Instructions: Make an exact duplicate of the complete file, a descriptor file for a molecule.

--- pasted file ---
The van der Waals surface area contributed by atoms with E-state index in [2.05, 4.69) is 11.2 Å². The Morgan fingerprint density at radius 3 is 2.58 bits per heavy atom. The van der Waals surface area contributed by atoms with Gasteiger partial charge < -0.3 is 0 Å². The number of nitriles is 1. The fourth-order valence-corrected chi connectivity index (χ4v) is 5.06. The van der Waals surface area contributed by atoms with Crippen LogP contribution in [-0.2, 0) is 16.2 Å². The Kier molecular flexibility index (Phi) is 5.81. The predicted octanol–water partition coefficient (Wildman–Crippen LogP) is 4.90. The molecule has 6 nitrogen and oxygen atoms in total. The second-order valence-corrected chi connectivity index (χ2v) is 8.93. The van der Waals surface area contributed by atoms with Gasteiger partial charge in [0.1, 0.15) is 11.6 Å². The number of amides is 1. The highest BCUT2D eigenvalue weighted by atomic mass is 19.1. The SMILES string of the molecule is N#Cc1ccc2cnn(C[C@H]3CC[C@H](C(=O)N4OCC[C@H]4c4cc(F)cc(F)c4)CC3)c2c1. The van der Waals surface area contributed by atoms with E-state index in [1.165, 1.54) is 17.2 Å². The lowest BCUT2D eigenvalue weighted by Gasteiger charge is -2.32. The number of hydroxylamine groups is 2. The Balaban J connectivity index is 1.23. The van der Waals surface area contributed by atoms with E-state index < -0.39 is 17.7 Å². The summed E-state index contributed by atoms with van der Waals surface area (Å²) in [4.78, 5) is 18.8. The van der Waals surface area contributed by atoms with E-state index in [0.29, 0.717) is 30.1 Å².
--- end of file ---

The van der Waals surface area contributed by atoms with E-state index in [2.05, 4.69) is 11.2 Å². The Morgan fingerprint density at radius 3 is 2.58 bits per heavy atom. The van der Waals surface area contributed by atoms with Gasteiger partial charge < -0.3 is 0 Å². The number of nitriles is 1. The fourth-order valence-corrected chi connectivity index (χ4v) is 5.06. The van der Waals surface area contributed by atoms with Crippen LogP contribution in [-0.2, 0) is 16.2 Å². The Kier molecular flexibility index (Phi) is 5.81. The predicted octanol–water partition coefficient (Wildman–Crippen LogP) is 4.90. The molecule has 6 nitrogen and oxygen atoms in total. The second-order valence-corrected chi connectivity index (χ2v) is 8.93. The van der Waals surface area contributed by atoms with Gasteiger partial charge in [0.1, 0.15) is 11.6 Å². The number of amides is 1. The highest BCUT2D eigenvalue weighted by atomic mass is 19.1. The SMILES string of the molecule is N#Cc1ccc2cnn(C[C@H]3CC[C@H](C(=O)N4OCC[C@H]4c4cc(F)cc(F)c4)CC3)c2c1. The van der Waals surface area contributed by atoms with E-state index in [1.165, 1.54) is 17.2 Å². The lowest BCUT2D eigenvalue weighted by Gasteiger charge is -2.32. The number of hydroxylamine groups is 2. The Balaban J connectivity index is 1.23. The van der Waals surface area contributed by atoms with E-state index < -0.39 is 17.7 Å². The summed E-state index contributed by atoms with van der Waals surface area (Å²) in [4.78, 5) is 18.8. The van der Waals surface area contributed by atoms with E-state index in [0.29, 0.717) is 30.1 Å².